6

There's a video of a conference presentation by Gary Bernhardt about surprising behavior in the Ruby and JavaScript computer programming languages.

At the beginning of the video, Seth asks the audience:

You guys know what 'wat' means?"

[He makes a 'wat' sound. He also shows a silly photo of a donkey, perhaps on a boat, wearing some waterproof clothing and holding a cat.]

Someone from the audience replies with some reply which is inaudible in the video.

Seth tells the audience member:

Exactly, exactly.

Well, what does "wat" mean? I did a Web search for the query [ wat sound ], but didn't get any answer.

  • 5
    wat? – VampDuc Jul 30 '15 at 17:03
  • @VampDuc: Ah, it's the "wat lady" GIF animation. – unforgettableid Jul 30 '15 at 17:43
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    FWIW, while Internet meme-jargon surely has no authoritative pronunciation, I'd have pronounced "wat" much closer to what than Bernhardt, who essentially rhymes it with bat. I suspect this distance of pronunciation obscured the meaning for you. I think wat is meant to evoke a humorous pronunciation/casualness more than anything else (see also: wut) – WinnieNicklaus Jul 30 '15 at 23:17
  • 3
    Other examples include "wut" and "lolwut". – trlkly Jul 31 '15 at 4:53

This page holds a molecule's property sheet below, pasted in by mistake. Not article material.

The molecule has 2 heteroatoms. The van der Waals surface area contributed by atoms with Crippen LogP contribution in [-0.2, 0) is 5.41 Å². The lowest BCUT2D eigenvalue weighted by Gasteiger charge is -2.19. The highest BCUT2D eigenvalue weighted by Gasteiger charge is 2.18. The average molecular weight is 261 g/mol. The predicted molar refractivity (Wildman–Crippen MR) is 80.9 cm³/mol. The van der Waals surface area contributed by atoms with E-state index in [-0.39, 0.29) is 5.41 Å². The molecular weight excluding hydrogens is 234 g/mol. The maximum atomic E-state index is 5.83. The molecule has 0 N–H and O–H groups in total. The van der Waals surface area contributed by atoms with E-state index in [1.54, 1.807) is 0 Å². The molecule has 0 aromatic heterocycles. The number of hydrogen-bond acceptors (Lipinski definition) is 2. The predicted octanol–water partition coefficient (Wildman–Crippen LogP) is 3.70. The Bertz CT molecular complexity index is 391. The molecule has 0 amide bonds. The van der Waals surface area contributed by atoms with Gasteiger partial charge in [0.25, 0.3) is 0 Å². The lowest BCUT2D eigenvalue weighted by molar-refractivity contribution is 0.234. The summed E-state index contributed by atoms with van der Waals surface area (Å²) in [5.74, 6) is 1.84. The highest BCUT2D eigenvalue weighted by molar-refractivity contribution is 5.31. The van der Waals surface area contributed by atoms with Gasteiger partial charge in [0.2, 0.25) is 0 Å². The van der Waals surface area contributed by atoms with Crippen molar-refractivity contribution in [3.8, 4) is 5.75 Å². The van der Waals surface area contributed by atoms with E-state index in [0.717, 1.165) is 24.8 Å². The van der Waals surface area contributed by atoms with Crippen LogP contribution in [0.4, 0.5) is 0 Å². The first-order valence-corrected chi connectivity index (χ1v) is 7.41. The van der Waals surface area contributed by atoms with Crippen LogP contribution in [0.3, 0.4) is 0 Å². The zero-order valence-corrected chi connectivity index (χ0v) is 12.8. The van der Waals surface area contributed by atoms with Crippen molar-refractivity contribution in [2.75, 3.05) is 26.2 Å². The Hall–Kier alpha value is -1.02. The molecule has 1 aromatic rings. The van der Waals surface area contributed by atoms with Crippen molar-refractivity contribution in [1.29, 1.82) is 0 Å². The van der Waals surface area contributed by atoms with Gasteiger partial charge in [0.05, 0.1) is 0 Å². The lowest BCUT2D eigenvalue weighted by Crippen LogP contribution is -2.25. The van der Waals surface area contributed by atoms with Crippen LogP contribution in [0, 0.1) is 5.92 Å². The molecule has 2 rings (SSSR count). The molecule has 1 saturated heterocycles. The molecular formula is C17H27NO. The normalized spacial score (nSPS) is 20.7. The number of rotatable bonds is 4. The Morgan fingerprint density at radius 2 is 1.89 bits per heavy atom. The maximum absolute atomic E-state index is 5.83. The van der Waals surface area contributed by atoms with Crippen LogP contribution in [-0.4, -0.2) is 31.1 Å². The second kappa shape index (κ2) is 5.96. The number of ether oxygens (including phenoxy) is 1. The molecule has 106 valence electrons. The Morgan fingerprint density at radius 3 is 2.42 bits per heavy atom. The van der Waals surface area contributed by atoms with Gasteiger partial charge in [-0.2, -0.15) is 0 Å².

• 1
    Another example is "u wot m8?", stereotypically from England. – Federico Poloni Jul 31 '15 at 6:16
19

Unforgettableid is correct, it is synonymous with "what" as in exclaiming surprise or bewilderment at a given situation.

I disagree somewhat with the quoted material, however, which states that 'wat' arrived in its current shortened form just for ease of typing.

Chat slang is a method of typing long words and phrases as short one-to-four letter words and is also used by people who have difficulties spelling. For example, instead of typing out "are", someone may only type "r." Although chat slang can be easier for you and sometimes faster to type, it makes it difficult to read and most people will ignore you.

I think the 'h' gets dropped precisely because it connotes a more sound-like visceral reaction.

I believe that the person exclaiming 'wat' is such a state of surprise that they are participating more in sound than language and want to directly connote this feeling to the reader in a kind of playful tongue-and-cheek way. My answer might be too in the realm of speculation or linguistics but maybe not, I'll give it a go.

  • 9
    Comedy is frequently based on feigned stupidity. I think the usage of "wat" as a playful and intentional misspelling developed from its unintentional usage by the genuinely illiterate. People found it a useful shorthand to react to someone else's difficult-to-understand assertions using the "dramatic voice" of an ignoramus. – Doug Warren Jul 30 '15 at 18:36
  • 8
    A useful metaphor, perhaps: "This is so unbelievably stupid that I have become more stupid just by learning about it." – zwol Jul 30 '15 at 18:51
  • I agree - "wat" means "I do actually understand what you just said, but i think it's ridiculous so i'm going to pretend i don't understand, using a meme which will tell everyone that i do actually understand and am just joking". It's similar in meaning to saying "That's nonsense" (referring to something that isn't actually nonsensical, just stupid). – Max Williams Jul 31 '15 at 11:19